October 15, 2009

Perfect Means to Imperfect Ends

In two years' time, the annual growth of the web will be equivalent to all the documents ever written in human history. In the foreseeable future, that same amount of information is likely to be added in a matter of days.

The future is here. The pace of the technological development that we imagine lies in the future is with us right now and changes our lives from year to year, sometimes from month to month. We live the future every day. The problems of the future impinge on the present as only history once did and has a profound impact on the way people think of their own time and their own lives.

The gap between our technical ingenuity and our political and moral capacities to deal with the issues of today is large. One key problem is that we are working with a model of democracy founded before industrialisation when the population of the world was less than 1 billion in total.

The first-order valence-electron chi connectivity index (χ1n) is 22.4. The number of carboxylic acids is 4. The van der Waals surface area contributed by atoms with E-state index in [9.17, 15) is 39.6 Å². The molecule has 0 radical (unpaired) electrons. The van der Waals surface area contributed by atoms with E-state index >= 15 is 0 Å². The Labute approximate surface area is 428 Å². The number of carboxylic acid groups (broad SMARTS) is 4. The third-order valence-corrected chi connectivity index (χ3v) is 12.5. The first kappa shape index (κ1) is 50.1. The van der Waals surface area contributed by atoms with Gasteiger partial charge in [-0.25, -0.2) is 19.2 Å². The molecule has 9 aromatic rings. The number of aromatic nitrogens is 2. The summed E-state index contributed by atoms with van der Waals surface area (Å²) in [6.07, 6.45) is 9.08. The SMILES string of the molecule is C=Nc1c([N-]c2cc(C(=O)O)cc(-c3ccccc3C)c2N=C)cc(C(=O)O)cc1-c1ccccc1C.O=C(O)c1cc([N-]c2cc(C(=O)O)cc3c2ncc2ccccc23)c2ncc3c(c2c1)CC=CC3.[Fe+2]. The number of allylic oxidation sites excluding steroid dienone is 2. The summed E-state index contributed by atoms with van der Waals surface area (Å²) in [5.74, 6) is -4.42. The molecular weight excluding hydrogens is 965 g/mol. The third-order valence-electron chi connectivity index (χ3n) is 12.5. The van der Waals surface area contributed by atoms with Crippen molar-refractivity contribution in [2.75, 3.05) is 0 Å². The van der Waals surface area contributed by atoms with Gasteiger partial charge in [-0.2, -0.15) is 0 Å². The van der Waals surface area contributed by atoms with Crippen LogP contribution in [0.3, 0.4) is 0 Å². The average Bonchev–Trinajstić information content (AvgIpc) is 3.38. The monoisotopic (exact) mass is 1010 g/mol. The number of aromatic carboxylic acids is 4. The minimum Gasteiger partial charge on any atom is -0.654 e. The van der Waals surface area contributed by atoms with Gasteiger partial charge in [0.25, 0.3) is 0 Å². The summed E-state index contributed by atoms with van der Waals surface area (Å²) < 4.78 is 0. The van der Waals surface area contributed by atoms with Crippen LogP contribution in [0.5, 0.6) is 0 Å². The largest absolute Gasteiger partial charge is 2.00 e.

We must update our institutions so that there is formal, publicised, long-term advice, which will educate politicians and the public. Education is vital, not just about the menace of an overheated, overpopulated world, but about greed and the selfishness that is integral to current ideas of success.


No comments:

Post a Comment